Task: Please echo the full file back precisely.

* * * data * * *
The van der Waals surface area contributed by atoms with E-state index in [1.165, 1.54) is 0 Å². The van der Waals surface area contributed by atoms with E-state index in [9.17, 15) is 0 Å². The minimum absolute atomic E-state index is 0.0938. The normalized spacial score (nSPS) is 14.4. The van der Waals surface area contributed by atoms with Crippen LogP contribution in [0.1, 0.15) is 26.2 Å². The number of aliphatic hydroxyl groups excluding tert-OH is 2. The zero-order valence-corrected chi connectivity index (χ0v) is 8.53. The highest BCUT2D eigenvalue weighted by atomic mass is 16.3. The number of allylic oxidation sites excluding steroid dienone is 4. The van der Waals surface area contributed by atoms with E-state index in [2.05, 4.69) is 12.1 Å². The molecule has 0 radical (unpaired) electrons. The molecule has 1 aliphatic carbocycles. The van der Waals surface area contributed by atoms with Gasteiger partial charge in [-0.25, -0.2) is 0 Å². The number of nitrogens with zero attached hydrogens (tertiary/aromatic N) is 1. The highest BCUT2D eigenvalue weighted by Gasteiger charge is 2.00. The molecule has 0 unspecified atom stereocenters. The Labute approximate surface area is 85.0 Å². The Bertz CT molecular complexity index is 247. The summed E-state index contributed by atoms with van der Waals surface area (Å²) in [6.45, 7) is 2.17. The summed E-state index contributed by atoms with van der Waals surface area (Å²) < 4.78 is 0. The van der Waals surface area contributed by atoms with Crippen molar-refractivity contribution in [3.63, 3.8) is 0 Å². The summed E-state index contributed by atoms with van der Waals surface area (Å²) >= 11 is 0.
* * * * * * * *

The van der Waals surface area contributed by atoms with E-state index in [1.165, 1.54) is 0 Å². The van der Waals surface area contributed by atoms with E-state index in [9.17, 15) is 0 Å². The minimum absolute atomic E-state index is 0.0938. The normalized spacial score (nSPS) is 14.4. The van der Waals surface area contributed by atoms with Crippen LogP contribution in [0.1, 0.15) is 26.2 Å². The number of aliphatic hydroxyl groups excluding tert-OH is 2. The zero-order valence-corrected chi connectivity index (χ0v) is 8.53. The highest BCUT2D eigenvalue weighted by atomic mass is 16.3. The number of allylic oxidation sites excluding steroid dienone is 4. The van der Waals surface area contributed by atoms with E-state index in [2.05, 4.69) is 12.1 Å². The molecule has 0 radical (unpaired) electrons. The molecule has 1 aliphatic carbocycles. The van der Waals surface area contributed by atoms with Gasteiger partial charge in [-0.25, -0.2) is 0 Å². The number of nitrogens with zero attached hydrogens (tertiary/aromatic N) is 1. The highest BCUT2D eigenvalue weighted by Gasteiger charge is 2.00. The molecule has 0 unspecified atom stereocenters. The Labute approximate surface area is 85.0 Å². The Bertz CT molecular complexity index is 247. The summed E-state index contributed by atoms with van der Waals surface area (Å²) in [6.45, 7) is 2.17. The summed E-state index contributed by atoms with van der Waals surface area (Å²) < 4.78 is 0. The van der Waals surface area contributed by atoms with Crippen molar-refractivity contribution in [3.63, 3.8) is 0 Å². The summed E-state index contributed by atoms with van der Waals surface area (Å²) >= 11 is 0.